North Carolina Legislative Update, February 12, 2021
North Carolina Legislators continued to consider bills related to COVID and introduced a number of new bills this week.
2020 COVID Relief Bill Modifications (S 36)
Gov. Roy Cooper signed S 36 into law this week. The bill extends deadlines for spending federal COVID funds appropriated in 2020, extends the time for parents of school-aged children to apply for $335 state grants to help pay for educational expenses and allocates $39 million in state tax money to expand broadband in rural areas.
The bill also allocates over $2.2 billion in COVID relief funds appropriated by Congress in late 2020 as follows: $95 million to health care providers, local health departments and hospitals for coronavirus vaccinations; $1.6 billion to help schools reopen and ensure that students, teachers, and staff can safely return to in-person learning; and $546 million in emergency rental assistance.
Opening of K-12 Schools
A bill (S 37) that could lead to in-person learning at many K-12 schools has been sent to a conference committee after the two chambers passed different versions. The bill, among other things, would require school districts to offer certain in-person instruction options and allow students learning remotely to continue this format.
Consensus Revenue Forecast
The Office of State Budget and Management, whose Director is appointed by the Governor, and the General Assembly’s Fiscal Research Division released a consensus revenue forecast that projects a healthier financial picture than earlier predicted. It provides information that will guide the Governor and the Legislature as they craft a two-year budget for the fiscal year beginning July 1, 2021.
According to the forecast, revenue for FY 21 (the current fiscal year that ends June 30) is expected to exceed the May 2020 forecast by $4.1 billion. The forecast notes a number of contributing factors including increased personal and sales tax collections, federal stimulus funds, and a “K-shaped” recovery in which higher-income and middle-income taxpayers fared better than others, such as those in the service sector.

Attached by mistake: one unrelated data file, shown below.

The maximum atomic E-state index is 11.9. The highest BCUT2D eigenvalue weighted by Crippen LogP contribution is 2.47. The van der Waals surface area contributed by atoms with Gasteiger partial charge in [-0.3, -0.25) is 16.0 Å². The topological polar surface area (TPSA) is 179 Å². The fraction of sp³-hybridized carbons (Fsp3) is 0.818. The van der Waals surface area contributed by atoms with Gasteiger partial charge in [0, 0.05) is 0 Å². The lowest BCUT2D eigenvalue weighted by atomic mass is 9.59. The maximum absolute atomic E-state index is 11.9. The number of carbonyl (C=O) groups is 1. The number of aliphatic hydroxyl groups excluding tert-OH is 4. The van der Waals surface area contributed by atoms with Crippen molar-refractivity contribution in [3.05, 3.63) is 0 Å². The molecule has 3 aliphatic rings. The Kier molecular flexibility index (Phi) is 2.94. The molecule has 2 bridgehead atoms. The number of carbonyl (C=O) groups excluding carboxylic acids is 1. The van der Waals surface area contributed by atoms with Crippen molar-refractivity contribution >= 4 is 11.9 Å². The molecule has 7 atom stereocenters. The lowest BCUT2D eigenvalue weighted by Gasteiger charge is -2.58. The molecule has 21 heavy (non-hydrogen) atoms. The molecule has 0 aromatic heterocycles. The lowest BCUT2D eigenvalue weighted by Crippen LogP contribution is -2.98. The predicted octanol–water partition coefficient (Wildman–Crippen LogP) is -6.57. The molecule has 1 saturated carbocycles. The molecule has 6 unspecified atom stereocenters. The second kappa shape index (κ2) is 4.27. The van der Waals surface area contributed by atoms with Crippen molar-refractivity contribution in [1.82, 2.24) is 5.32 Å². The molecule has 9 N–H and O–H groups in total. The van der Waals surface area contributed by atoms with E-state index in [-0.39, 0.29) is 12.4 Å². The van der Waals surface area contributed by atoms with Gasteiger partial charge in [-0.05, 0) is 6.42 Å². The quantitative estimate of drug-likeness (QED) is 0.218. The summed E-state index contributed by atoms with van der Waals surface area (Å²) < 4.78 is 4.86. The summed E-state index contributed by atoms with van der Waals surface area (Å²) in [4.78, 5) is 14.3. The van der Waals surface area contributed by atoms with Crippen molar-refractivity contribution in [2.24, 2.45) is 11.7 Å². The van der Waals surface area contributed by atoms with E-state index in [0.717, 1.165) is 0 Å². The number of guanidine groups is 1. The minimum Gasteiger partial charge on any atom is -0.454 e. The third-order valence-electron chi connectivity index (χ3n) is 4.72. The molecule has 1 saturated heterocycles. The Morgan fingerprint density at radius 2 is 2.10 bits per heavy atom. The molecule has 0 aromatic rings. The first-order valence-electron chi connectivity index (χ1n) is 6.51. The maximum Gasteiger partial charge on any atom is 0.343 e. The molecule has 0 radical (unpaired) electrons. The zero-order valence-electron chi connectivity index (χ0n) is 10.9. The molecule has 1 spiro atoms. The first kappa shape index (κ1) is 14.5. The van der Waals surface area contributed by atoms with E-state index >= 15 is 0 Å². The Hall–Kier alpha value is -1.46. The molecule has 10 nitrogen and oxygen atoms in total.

The forecast assumes that rates of new COVID infections will decline as more people get vaccinated and that Congress will enact another stimulus package by spring 2021. It projects revenue of $27.6 billion in FY 21, $27.4 billion in FY 22 and $28.5 billion in FY 23.
As Legislators seek to assist businesses impacted by COVID, they are considering bills to assist ABC permittees. One such bill (H 4) delays certain ABC permit fees and reinstates or reactivates some ABC permits. This bill has passed the House and is pending in the Senate Rules Committee. In addition, a bill (H 73) that would temporarily waive certain ABC permit renewal fees was introduced this week.
Other bills of note
Some other bills recently introduced are a bill (H 66) to prioritize use of the Industrial Development Fund Utility Account in the most economically challenged counties (this Fund assists distressed local governments with economic development) and a bill (S 61) providing for capitated contracts for the provision of dental services to Medicaid recipients.
For more information, please contact a member of the Brooks Pierce Government Affairs Team.